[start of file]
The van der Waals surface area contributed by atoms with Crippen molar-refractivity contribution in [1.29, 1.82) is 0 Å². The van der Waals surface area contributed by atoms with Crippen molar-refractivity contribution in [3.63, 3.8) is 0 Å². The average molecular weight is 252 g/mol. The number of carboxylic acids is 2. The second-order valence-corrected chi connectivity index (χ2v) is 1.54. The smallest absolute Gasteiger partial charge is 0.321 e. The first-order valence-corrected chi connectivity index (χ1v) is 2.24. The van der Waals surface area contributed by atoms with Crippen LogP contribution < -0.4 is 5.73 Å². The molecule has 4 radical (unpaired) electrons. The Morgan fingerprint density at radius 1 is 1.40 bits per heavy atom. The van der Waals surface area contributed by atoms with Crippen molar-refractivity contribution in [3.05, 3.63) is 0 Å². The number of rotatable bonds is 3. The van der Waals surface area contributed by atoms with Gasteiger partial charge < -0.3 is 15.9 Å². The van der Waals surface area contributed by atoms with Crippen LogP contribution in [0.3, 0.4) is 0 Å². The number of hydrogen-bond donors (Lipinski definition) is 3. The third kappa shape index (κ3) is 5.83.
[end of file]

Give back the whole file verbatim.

The van der Waals surface area contributed by atoms with Crippen molar-refractivity contribution in [1.29, 1.82) is 0 Å². The van der Waals surface area contributed by atoms with Crippen molar-refractivity contribution in [3.63, 3.8) is 0 Å². The average molecular weight is 252 g/mol. The number of carboxylic acids is 2. The second-order valence-corrected chi connectivity index (χ2v) is 1.54. The smallest absolute Gasteiger partial charge is 0.321 e. The first-order valence-corrected chi connectivity index (χ1v) is 2.24. The van der Waals surface area contributed by atoms with Crippen LogP contribution < -0.4 is 5.73 Å². The molecule has 4 radical (unpaired) electrons. The Morgan fingerprint density at radius 1 is 1.40 bits per heavy atom. The van der Waals surface area contributed by atoms with Crippen molar-refractivity contribution in [3.05, 3.63) is 0 Å². The number of rotatable bonds is 3. The van der Waals surface area contributed by atoms with Gasteiger partial charge < -0.3 is 15.9 Å². The van der Waals surface area contributed by atoms with Crippen LogP contribution in [0.3, 0.4) is 0 Å². The number of hydrogen-bond donors (Lipinski definition) is 3. The third kappa shape index (κ3) is 5.83.